In June 1999, Austrian conductor FRANZ WELSER-MÖST was named Music Director of The Cleveland Orchestra and will begin his five-year tenure with the 2002-03 season. Since his American debut with the St. Louis Symphony in 1989, he has returned regularly to the United States, appearing as a guest with the Cleveland Orchestra, Philadelphia Orchestra, Boston Symphony, New York Philharmonic, Los Angeles Philharmonic, Chicago Symphony, and St. Louis Symphony. Since 1995, Welser-Möst has been the Music Director of the Zurich Opera. A highlight of his tenure in Zurich is a complete Ring cycle this season. His rise to the international circuit began in 1986 when he made his debut with the London Philharmonic, a relationship that developed over the next four years and resulted in his being appointed Music Director in 1990, a position he held for six years. Welser-Möst holds an exclusive recording contract with EMI. His many recordings with the London Philharmonic include music of Mozart, Bruckner, and Schumann and 20th-Century works by Schmidt, Stravinsky, Orff, Kancheli and Pärt. His recording of Schmidt Symphony No. 4 won the 1996 Gramophone Magazine Award for Best Orchestral Recording. He has received Grammy nominations for his recordings of the Bruckner Mass No. 3 and Te Deum, and the music of Korngold with The Philadelphia Orchestra.

    Cellist and conductor ANDREW SHULMAN took up his position as Principal Cello of the Los Angeles Philharmonic in September 2000. Born in London, he studied cello and composition at the Royal Academy of Music and the Royal College of Music. After his studies, he became Principal Cello of the Royal Liverpool Philharmonic Orchestra and the Academy of St. Martin-in-the-Fields, before being offered the same position with London's Philharmonia Orchestra at the age of 22 by conductor Riccardo Muti. In the ensuing years, he performed all the major cello concertos with the Philharmonia and other orchestras around the world. In 1990, Shulman won the Piatigorsky Artist Award given by the New England Conservatory in Boston. In recent years, Shulman's conducting career has equaled his career as a cellist. He has conducted most of the Beethoven symphonies, four Mahler symphonies and symphonic works by Bartók, Brahms, Bruckner, Debussy, Dvorák, Elgar, Holst, Ravel, Sibelius, Strauss, Stravinsky and Tchaikovsky with orchestras throughout Europe and in England. In the field of opera, he has conducted Mozart's The Marriage of Figaro, Cosi fan Tutte, and Humperdinck's Hansel and Gretel. Shulman has also made many recordings, including over twenty CDs with the Britten Quartet (EMI).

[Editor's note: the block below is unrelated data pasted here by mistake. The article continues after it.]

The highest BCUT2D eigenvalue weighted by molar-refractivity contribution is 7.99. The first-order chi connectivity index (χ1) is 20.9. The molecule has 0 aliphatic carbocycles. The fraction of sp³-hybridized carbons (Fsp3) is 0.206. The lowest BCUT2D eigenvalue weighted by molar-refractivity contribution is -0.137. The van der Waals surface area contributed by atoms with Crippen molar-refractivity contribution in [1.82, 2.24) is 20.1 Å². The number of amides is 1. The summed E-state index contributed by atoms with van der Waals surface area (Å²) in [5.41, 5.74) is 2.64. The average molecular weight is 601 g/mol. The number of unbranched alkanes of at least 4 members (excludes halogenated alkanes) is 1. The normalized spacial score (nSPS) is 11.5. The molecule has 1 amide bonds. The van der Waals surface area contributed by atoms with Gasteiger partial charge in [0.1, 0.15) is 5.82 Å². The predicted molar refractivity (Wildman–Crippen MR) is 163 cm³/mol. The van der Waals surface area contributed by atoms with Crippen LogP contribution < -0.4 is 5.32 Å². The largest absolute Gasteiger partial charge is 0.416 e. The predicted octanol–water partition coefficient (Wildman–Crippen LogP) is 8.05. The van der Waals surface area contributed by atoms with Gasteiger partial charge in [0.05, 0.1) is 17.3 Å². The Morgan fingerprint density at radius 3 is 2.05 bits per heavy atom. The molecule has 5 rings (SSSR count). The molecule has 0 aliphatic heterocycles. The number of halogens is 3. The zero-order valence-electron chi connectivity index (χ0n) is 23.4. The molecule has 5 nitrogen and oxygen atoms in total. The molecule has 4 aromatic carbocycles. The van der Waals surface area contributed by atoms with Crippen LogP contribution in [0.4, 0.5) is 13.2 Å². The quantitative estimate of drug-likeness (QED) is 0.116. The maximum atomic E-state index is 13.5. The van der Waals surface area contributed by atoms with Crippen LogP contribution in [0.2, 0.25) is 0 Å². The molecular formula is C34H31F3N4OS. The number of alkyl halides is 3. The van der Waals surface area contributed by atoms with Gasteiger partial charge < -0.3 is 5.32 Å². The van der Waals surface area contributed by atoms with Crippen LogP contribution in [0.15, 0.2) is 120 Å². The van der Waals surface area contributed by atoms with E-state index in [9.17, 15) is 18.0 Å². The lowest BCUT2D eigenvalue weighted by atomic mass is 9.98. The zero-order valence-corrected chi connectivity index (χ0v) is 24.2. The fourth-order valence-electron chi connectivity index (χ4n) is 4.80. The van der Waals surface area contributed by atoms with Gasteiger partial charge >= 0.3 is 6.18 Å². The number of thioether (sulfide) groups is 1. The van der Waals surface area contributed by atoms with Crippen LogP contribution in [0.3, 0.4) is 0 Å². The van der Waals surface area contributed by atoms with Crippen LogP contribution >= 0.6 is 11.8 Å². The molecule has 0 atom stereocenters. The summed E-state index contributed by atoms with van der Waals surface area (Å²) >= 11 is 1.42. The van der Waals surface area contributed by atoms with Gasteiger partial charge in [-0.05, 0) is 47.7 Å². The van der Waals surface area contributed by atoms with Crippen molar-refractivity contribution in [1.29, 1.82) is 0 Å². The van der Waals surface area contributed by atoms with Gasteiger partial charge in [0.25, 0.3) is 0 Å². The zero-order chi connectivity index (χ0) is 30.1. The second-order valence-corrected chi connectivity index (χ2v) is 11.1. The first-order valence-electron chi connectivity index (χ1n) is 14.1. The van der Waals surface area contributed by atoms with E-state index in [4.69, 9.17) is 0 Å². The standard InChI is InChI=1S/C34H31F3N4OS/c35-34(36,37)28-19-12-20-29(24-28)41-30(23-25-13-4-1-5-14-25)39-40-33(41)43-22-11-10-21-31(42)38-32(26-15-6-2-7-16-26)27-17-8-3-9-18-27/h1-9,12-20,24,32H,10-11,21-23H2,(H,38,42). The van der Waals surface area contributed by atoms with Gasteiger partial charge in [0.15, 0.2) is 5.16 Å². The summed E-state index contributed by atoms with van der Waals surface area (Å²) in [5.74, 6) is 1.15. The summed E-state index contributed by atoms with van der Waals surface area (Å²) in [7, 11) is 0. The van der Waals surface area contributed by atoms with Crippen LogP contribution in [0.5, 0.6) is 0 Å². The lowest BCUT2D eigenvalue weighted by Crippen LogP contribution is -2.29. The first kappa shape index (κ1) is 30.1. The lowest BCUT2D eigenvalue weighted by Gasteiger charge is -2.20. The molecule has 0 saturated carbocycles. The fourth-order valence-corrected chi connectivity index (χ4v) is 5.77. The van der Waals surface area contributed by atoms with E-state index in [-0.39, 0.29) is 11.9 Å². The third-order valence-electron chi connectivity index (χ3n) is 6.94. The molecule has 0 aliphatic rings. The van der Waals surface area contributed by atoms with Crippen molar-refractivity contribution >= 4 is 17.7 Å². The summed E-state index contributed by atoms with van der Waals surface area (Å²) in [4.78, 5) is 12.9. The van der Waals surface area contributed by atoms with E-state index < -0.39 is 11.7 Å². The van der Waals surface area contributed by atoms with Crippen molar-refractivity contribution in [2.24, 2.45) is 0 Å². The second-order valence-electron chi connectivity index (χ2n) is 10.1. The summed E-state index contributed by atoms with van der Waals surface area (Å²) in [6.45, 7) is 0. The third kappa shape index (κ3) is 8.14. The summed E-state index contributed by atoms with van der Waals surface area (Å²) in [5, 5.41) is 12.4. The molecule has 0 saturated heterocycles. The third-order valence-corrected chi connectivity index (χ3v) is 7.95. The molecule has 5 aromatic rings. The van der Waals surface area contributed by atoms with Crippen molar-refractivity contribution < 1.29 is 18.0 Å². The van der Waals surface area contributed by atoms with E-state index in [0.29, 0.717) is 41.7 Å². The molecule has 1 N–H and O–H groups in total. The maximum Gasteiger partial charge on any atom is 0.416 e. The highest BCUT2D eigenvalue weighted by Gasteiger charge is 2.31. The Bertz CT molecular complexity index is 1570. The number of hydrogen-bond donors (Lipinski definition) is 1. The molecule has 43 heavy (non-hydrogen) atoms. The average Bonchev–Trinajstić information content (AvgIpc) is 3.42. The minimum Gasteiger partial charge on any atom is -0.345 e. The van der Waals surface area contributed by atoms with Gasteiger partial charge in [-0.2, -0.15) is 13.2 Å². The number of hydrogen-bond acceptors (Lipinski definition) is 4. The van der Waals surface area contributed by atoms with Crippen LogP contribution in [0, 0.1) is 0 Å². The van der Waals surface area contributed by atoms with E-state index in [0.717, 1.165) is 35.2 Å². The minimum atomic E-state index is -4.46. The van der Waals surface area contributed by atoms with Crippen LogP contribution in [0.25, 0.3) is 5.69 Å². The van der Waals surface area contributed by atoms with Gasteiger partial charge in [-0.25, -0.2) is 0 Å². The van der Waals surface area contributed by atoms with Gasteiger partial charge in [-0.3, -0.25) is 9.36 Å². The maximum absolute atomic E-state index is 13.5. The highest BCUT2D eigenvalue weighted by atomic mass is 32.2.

EDITORS- PLEASE NOTE:

    Thursday, February 28, 8 PM

    Saturday, March 2, 8 PM

    Sunday, March 3, 2:30 PM

    DOROTHY CHANDLER PAVILION, 135 N. Grand Ave in Los Angeles

    LOS ANGELES PHILHARMONIC

    FRANZ WELSER-MÖST, conductor

    ANDREW SHULMAN, cello

    Saariaho: Du cristal

    Haydn: Cello Concerto in D

    Sibelius: Symphony No. 1

    The concerts feature a pre-concert discussion with music scholar Eric Bromberger in the Dorothy Chandler Pavilion's Grand Hall one hour before each performance.

    Tickets ($12 - $78) are on sale now at the Dorothy Chandler Pavilion box office, all Ticketmaster outlets (Robinsons-May, Tower Records, Ritmo Latino, and selected Wherehouse locations), and by credit card phone order at 213/365-3500. Tickets are also available on-line at www.laphil.com. A limited number of $10 rush tickets for seniors and full time students may be available 2 hours prior to the performance at the Dorothy Chandler Pavilion box office. Valid identification is required; one ticket per person. Groups of 10 or more may be eligible for special discounts. For further information, please call 323/850-2000.

    # # #

  • contact:

    Elizabeth Hinckley, (323) 850-2047; Rachelle Roe, (323) 850-2032